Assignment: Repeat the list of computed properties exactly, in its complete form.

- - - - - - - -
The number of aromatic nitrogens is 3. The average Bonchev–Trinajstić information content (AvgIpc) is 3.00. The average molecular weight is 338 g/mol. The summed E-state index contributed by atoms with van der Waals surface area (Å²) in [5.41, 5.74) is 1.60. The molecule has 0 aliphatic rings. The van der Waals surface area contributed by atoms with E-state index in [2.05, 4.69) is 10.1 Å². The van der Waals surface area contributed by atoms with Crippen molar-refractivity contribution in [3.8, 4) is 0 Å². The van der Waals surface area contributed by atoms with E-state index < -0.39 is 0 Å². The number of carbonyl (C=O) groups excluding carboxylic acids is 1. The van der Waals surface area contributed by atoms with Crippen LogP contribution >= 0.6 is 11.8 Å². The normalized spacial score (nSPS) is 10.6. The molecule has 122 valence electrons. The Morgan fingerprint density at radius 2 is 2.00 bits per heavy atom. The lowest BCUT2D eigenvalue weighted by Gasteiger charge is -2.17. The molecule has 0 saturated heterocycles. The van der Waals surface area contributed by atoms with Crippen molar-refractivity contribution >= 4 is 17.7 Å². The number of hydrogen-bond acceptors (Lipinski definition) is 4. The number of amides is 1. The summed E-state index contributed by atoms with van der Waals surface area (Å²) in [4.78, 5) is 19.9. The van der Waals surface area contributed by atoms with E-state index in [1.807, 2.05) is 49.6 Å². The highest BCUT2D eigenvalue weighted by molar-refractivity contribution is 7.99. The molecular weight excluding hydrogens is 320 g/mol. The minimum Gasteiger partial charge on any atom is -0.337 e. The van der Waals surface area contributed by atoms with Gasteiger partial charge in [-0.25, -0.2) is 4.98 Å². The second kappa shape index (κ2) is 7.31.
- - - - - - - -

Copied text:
The number of aromatic nitrogens is 3. The average Bonchev–Trinajstić information content (AvgIpc) is 3.00. The average molecular weight is 338 g/mol. The summed E-state index contributed by atoms with van der Waals surface area (Å²) in [5.41, 5.74) is 1.60. The molecule has 0 aliphatic rings. The van der Waals surface area contributed by atoms with E-state index in [2.05, 4.69) is 10.1 Å². The van der Waals surface area contributed by atoms with Crippen molar-refractivity contribution in [3.8, 4) is 0 Å². The van der Waals surface area contributed by atoms with E-state index < -0.39 is 0 Å². The number of carbonyl (C=O) groups excluding carboxylic acids is 1. The van der Waals surface area contributed by atoms with Crippen LogP contribution >= 0.6 is 11.8 Å². The normalized spacial score (nSPS) is 10.6. The molecule has 122 valence electrons. The Morgan fingerprint density at radius 2 is 2.00 bits per heavy atom. The lowest BCUT2D eigenvalue weighted by Gasteiger charge is -2.17. The molecule has 0 saturated heterocycles. The van der Waals surface area contributed by atoms with Crippen molar-refractivity contribution >= 4 is 17.7 Å². The number of hydrogen-bond acceptors (Lipinski definition) is 4. The number of amides is 1. The summed E-state index contributed by atoms with van der Waals surface area (Å²) in [4.78, 5) is 19.9. The van der Waals surface area contributed by atoms with E-state index in [1.807, 2.05) is 49.6 Å². The highest BCUT2D eigenvalue weighted by molar-refractivity contribution is 7.99. The molecular weight excluding hydrogens is 320 g/mol. The minimum Gasteiger partial charge on any atom is -0.337 e. The van der Waals surface area contributed by atoms with Gasteiger partial charge in [-0.25, -0.2) is 4.98 Å². The second kappa shape index (κ2) is 7.31.